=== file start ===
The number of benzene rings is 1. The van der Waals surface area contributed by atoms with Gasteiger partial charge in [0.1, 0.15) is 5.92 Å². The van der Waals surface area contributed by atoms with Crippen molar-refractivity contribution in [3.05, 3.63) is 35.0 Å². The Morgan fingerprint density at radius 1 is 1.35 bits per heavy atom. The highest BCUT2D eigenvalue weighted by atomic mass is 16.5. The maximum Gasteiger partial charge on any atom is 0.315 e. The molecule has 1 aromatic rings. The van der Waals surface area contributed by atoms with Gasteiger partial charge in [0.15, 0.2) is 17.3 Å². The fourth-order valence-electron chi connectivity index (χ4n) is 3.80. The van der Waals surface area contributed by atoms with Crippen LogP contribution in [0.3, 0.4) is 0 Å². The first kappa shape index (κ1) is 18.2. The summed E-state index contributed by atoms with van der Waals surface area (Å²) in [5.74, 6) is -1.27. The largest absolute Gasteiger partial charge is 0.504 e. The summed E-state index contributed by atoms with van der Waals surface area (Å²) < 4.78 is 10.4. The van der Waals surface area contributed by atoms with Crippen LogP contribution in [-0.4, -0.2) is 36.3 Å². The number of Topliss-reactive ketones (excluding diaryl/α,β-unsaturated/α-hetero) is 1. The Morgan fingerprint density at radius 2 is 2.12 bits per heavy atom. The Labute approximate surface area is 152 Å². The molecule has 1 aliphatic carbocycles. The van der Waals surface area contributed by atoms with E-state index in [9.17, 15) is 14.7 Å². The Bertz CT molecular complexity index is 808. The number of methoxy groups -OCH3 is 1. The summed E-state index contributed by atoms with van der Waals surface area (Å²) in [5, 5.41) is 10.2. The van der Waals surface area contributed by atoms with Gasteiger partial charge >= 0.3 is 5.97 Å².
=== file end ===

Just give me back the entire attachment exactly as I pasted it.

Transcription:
The number of benzene rings is 1. The van der Waals surface area contributed by atoms with Gasteiger partial charge in [0.1, 0.15) is 5.92 Å². The van der Waals surface area contributed by atoms with Crippen molar-refractivity contribution in [3.05, 3.63) is 35.0 Å². The Morgan fingerprint density at radius 1 is 1.35 bits per heavy atom. The highest BCUT2D eigenvalue weighted by atomic mass is 16.5. The maximum Gasteiger partial charge on any atom is 0.315 e. The molecule has 1 aromatic rings. The van der Waals surface area contributed by atoms with Gasteiger partial charge in [0.15, 0.2) is 17.3 Å². The fourth-order valence-electron chi connectivity index (χ4n) is 3.80. The van der Waals surface area contributed by atoms with Crippen LogP contribution in [0.3, 0.4) is 0 Å². The first kappa shape index (κ1) is 18.2. The summed E-state index contributed by atoms with van der Waals surface area (Å²) in [5.74, 6) is -1.27. The largest absolute Gasteiger partial charge is 0.504 e. The summed E-state index contributed by atoms with van der Waals surface area (Å²) < 4.78 is 10.4. The van der Waals surface area contributed by atoms with Crippen LogP contribution in [-0.4, -0.2) is 36.3 Å². The number of Topliss-reactive ketones (excluding diaryl/α,β-unsaturated/α-hetero) is 1. The Morgan fingerprint density at radius 2 is 2.12 bits per heavy atom. The Labute approximate surface area is 152 Å². The molecule has 1 aliphatic carbocycles. The van der Waals surface area contributed by atoms with E-state index in [9.17, 15) is 14.7 Å². The Bertz CT molecular complexity index is 808. The number of methoxy groups -OCH3 is 1. The summed E-state index contributed by atoms with van der Waals surface area (Å²) in [5, 5.41) is 10.2. The van der Waals surface area contributed by atoms with Gasteiger partial charge >= 0.3 is 5.97 Å².